The days of schools being 100% focused solely on academic prowess is fast becoming an outdated concept. Today there is an expectation for the school to assist in developing the whole child, rather than just focus on cramming for exam success and as a result, parents are increasingly reviewing the extra curricular activities and pastoral care on offer when considering school choices.
The Duke of Edinburgh Award (DofE) Scheme, which celebrates its Diamond Anniversary in 2016, claims to ‘leave a footprint on the lives of young people, opening doors to new jobs, cementing life-long friendships, broadening interests and stretching horizons’ and as such, has long been embraced by King Edward’s Witley; a school that has been running the Awards for well over 25 years.
King Edward’s places a strong emphasis on its rich programme of co-curricular activities and enjoys an established reputation for its excellent pastoral care, thanks in part to its original founding principle to provide an education for children whose home circumstances make boarding education beneficial. Mr Delvin K Poulter - Deputy Head, Director of Co-curriculum at King Edward’s, who has invested 30 years in running the Duke of Edinburgh Awards, the last 25 at King Edward’s and is an ardent fan of the scheme says, “The DofE programme provides our pupils with a unique opportunity to expand their skills beyond the classroom and represents an early step towards independence, teaching key life skills outside of the security of the family unit. Working through the awards – Bronze, Silver and Gold – will arm our children with different talents and sports, as well as introduce them to the benefits of volunteer work and the advantages of active participation in the local community. The fact that so much of the DofE programme is funded by large companies is indicative of the value these businesses’ place on the scheme and we know that a DofE Award can often be the deciding factor that sets one candidate apart from another when competition space for university places is rife.”
As a direct License Centre for the Duke of Edinburgh Awards programme (which is independent to the Education Authority allowing the School greater control in the day to day running of the scheme) King Edward’s stands out from other schools offering access to the awards.
Mr Poulter continues, “Our belief in the outstanding benefits of taking a pupil through the DofE Awards has led to the School lending significant support to the programme. We have a number of very experienced staff running the scheme; five help out at an operational level and with the associated admin and we have further full-time staff involved as assessors. In terms of hard evidence to demonstrate how the awards can help a child, there are endless examples to cite. For instance, a pupil with known behavioral problems can thrive within the DofE culture and become inspired by their involvement in such a worthwhile scheme, in particular, exposing such children to the challenges of an expedition can truly represent a turning point. We have also seen how the awards help hone the right type of leadership skills. So a child who might be a leader by acting the class clown, is suddenly transformed into a leader as a result of his / her sensible approach to a demanding situation. Equally, the physical training associated with the DofE programme ensures that we are actively discouraging the couch potato mentality that is becoming so prevalent amongst young people today. And of course it is satisfying to be able to offer practical support to a number of causes, to further cement our status as a key player in the local community.”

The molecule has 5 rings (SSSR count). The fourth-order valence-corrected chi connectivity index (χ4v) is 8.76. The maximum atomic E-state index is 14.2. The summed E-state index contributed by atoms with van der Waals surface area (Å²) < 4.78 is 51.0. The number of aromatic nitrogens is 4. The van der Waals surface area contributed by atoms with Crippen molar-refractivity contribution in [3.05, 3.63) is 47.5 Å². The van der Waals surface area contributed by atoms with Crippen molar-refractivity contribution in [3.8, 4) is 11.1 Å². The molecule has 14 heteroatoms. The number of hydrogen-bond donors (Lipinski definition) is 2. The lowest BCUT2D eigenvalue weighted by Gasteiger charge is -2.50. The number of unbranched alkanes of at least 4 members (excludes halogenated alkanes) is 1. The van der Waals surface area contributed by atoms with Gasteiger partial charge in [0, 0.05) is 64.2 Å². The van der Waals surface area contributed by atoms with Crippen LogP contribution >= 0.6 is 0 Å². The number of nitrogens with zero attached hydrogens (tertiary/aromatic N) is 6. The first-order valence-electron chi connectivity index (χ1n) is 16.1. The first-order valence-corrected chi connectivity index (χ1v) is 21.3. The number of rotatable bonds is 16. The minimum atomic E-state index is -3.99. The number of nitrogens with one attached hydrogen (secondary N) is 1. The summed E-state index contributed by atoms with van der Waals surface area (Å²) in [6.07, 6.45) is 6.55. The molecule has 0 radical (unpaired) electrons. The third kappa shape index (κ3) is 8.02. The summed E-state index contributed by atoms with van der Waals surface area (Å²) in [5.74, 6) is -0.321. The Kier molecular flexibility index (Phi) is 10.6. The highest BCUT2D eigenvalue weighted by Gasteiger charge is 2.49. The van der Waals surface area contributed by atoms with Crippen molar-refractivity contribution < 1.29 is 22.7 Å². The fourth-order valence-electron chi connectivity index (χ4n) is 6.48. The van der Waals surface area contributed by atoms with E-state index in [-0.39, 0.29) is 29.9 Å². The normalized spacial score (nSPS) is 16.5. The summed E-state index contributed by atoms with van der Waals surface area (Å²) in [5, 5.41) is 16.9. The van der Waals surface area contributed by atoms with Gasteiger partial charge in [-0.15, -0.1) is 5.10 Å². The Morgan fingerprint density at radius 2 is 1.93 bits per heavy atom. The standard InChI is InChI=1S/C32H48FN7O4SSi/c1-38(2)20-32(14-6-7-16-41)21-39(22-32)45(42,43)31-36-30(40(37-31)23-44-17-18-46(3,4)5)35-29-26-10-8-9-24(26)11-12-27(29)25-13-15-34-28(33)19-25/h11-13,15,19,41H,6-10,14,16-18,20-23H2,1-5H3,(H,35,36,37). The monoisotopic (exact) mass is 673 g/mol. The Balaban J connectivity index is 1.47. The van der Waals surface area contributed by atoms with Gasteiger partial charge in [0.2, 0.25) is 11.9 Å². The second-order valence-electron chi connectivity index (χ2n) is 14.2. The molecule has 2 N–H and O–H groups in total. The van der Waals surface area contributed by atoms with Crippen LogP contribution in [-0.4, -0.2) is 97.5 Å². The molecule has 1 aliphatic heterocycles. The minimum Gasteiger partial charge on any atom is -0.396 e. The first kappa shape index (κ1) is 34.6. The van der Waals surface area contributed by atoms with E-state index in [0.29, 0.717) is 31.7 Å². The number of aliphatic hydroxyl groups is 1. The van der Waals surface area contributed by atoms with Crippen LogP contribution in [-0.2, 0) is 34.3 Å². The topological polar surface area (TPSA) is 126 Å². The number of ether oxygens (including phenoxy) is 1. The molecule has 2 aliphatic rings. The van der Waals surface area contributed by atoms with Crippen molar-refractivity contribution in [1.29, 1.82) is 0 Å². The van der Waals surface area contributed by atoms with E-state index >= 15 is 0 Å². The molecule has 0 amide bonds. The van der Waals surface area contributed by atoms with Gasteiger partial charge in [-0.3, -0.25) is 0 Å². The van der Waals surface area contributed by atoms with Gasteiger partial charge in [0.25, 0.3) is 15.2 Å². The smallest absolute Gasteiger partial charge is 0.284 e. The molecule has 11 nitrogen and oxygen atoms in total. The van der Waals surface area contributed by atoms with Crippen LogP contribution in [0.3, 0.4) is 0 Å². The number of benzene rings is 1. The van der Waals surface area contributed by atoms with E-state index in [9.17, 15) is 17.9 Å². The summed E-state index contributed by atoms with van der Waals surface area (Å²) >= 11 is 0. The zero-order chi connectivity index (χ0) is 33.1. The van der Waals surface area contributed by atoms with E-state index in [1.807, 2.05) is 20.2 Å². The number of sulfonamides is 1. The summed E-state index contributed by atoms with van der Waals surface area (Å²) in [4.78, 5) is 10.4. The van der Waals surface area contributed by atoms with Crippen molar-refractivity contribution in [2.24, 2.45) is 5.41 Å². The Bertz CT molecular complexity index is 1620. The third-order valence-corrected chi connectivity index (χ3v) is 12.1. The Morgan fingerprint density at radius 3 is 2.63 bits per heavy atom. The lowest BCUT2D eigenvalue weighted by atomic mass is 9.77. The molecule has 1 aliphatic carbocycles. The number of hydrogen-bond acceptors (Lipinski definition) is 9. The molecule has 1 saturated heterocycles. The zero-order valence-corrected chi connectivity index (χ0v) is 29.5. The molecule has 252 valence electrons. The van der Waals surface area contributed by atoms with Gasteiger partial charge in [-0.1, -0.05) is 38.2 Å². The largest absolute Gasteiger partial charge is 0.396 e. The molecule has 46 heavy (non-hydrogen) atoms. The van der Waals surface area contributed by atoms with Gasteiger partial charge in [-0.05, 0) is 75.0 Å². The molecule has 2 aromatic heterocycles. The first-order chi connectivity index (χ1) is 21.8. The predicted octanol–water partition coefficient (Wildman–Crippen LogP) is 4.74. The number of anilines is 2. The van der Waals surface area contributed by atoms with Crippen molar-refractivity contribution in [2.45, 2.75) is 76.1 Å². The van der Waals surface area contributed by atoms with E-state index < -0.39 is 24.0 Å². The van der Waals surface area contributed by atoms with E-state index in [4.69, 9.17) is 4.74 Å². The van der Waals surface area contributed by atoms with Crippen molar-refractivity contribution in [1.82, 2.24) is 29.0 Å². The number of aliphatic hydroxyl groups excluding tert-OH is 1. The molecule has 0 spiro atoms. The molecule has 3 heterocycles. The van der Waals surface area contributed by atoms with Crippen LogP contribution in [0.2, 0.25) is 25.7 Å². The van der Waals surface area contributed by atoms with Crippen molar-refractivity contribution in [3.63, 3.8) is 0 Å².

The School offers entry to the Bronze, Silver and Gold awards and although it is possible to bypass the Bronze and Silver and simply work towards the Gold, King Edward’s is actively looking to increase the number of pupils who undertake all three levels. From Year 9, pupils are encouraged to take up the DofE challenge and there is a compulsory camping weekend which forms part of the expedition requirement for the Bronze Award, resulting in as many as 85-90% of those who start the awards scheme at this stage going on to sign up for the full programme. While the boys see the experience as a great opportunity to undertake an expedition adventure, it is the girls that tend to be more motivated and continue to work their way through all the levels.
From camping in the Peak District or the French Alps; from undertaking local conservation work or helping out at the local infant school; from enjoying the thrill of taking up a brand new sport, the Duke of Edinburgh programme offers an impressive range of exciting new experiences for pupils beyond the confines of the traditional classroom. As the Diamond Anniversary looms, King Edward’s will continue to play a pivotal role in promoting the significant benefits of participating in a scheme which helps children become more rounded, confident adults consistent with the School’s mission to instigate the values of independent learning, responsibility for others and the enjoyment of challenge.